This mill was established on this site in 1878, by Rasmus Christian Knudsen, a millwright and master joiner from Arlborg, Denmark. In 1864, he immigrated to Utah with his wife and two small children, walking across the plains, so that his family could ride. Immediately following his arrival in Utah, Brigham Young engaged him in building mills. First he built the Mork Jeff Flour Mill in Heber City, then sawmills in Big Cottonwood Canyon, and other mills in Utah, including windmills.
This stone is believed to be the largest mill stone and first pearling stone west of the Mississippi River. Rasmus cut it from a piece of hand quartzite, hauled from Farmington Canyon by six yoke of oxen. The curved furrowing around the edges known as “sickle dressing” which, when revolving against its counterpart on the stone above, caused a scissoring action that removed the husks from the grains of barley.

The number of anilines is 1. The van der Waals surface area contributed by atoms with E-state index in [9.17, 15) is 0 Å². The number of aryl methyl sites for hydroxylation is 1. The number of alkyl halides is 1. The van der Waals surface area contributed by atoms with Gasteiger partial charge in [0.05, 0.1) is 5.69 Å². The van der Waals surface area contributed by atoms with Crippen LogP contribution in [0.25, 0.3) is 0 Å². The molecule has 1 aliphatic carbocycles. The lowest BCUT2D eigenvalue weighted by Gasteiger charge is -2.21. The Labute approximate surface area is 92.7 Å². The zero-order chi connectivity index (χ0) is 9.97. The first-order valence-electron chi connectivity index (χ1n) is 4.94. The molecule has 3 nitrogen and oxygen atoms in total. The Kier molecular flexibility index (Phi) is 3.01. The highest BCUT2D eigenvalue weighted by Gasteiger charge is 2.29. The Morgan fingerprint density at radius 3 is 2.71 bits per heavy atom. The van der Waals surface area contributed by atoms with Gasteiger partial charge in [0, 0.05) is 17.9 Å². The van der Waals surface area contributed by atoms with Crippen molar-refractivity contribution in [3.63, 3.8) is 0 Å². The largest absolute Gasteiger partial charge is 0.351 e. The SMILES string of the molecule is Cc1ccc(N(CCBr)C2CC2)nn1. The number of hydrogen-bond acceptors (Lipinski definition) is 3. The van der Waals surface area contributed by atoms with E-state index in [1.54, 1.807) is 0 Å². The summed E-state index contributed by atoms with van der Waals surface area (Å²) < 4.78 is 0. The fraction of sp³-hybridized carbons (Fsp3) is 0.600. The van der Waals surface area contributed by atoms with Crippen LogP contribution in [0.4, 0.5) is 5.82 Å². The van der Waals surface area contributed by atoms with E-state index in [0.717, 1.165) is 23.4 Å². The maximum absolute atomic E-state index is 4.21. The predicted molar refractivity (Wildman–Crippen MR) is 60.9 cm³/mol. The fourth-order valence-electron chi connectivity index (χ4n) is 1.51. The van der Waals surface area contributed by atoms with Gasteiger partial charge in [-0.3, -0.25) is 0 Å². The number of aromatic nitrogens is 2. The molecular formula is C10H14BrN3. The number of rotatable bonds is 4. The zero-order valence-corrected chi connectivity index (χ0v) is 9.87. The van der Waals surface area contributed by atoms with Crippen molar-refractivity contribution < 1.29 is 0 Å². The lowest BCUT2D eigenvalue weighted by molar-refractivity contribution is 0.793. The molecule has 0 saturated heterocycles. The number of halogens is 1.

The Knudsen Mill operated for nearly 30 years and was awarded prize winning medallions for its high quality products. These included white and graham flour, cornmeal, pearled barley, cracked wheat, hominy, and steel-cut oatmeal, milled in a machine invented by Rasmus Knudsen.
Both Knudsen’s Grove, founded in 1912, and Knudsen’s Corner, in 1919, owe their origins to the Knudsen Flour Mill.